Larry Crowley v Worley Limited: do company directors and officers have anything to 'Worley' about?

15 minute read  23.11.2020 Beverley Newbold, David Taylor, Rafael Aiolfi, Jacky Wong, Ben McLachlan

On 22 October 2020, a single judge of the Federal Court dismissed a shareholder class action against Worley Limited (Worley) in Crowley v Worley Limited [2020] FCA 1522 (Crowley v Worley). This is the first shareholder class action won by a respondent in Australia, and only the second shareholder class action to go to judgment after trial.

On 19 November 2020, Shine Lawyers announced that they would appeal the judgment. In advance of the appeal, we have analysed the key takeaways of the primary judge's landmark decision, which (unless reversed on appeal) remain good law in Australia.

Lessons from Crowley v Worley

  • Aggressive, stretch, or optimistic targets set in budgets and forecasts do not, in and of themselves, mean that representations to the market regarding the achievability of those optimistic targets lack a reasonable basis. Companies are more likely to succeed in defending shareholder class actions if they can establish that budgets and forecasts were set following a comprehensive, robust and detailed budgeting process.
  • Errors discovered in hindsight (which contributed to the miss of those optimistic targets) do not necessarily undermine the reasonable basis of the forward-looking representations at the time they were made. A post-event review by senior management following Worley's downward revised forecast and significant share price drop contained a number of observations about a 'culture of optimism' within Worley and insufficient allowance for downside risks. The Court accepted that while those observations were a candid and genuine description of what had gone wrong with the budgeting and forecasting processes, the post-event review did not mean that the FY14 Budget, which underpinned the forecast, lacked a reasonable basis.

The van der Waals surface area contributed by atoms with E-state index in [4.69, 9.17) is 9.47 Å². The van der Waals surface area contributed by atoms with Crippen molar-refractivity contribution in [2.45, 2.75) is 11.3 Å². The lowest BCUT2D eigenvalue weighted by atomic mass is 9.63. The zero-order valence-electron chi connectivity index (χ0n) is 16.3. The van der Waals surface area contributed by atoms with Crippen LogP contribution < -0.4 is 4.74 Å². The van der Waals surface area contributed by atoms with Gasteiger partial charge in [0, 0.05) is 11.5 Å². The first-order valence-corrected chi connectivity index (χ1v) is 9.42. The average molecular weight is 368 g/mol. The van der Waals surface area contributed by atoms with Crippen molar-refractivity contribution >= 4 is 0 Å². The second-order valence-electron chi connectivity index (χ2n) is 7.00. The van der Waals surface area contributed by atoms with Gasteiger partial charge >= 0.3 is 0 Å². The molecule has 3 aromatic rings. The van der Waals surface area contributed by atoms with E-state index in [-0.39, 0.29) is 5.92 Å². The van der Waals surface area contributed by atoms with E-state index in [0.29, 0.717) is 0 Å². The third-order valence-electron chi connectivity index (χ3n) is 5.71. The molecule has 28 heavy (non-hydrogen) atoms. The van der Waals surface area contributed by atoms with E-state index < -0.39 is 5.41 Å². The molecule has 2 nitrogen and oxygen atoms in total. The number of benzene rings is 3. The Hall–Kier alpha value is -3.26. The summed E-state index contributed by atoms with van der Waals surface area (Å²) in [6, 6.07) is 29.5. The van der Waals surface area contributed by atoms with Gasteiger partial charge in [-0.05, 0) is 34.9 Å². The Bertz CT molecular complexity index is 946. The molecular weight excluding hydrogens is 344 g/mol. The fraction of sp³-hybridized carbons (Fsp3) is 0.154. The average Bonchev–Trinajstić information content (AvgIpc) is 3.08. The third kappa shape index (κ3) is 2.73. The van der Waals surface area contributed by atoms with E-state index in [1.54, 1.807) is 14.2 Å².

• Unexpectedly poor results that emerge over the course of a financial year do not automatically require a company to immediately revise its earnings guidance. The Court recognised that companies have the capacity to turn things around, engage in cost-cutting exercises, and experience negative or positive variability in earnings over the course of a year – all of which may preserve the reasonableness of the original earnings guidance.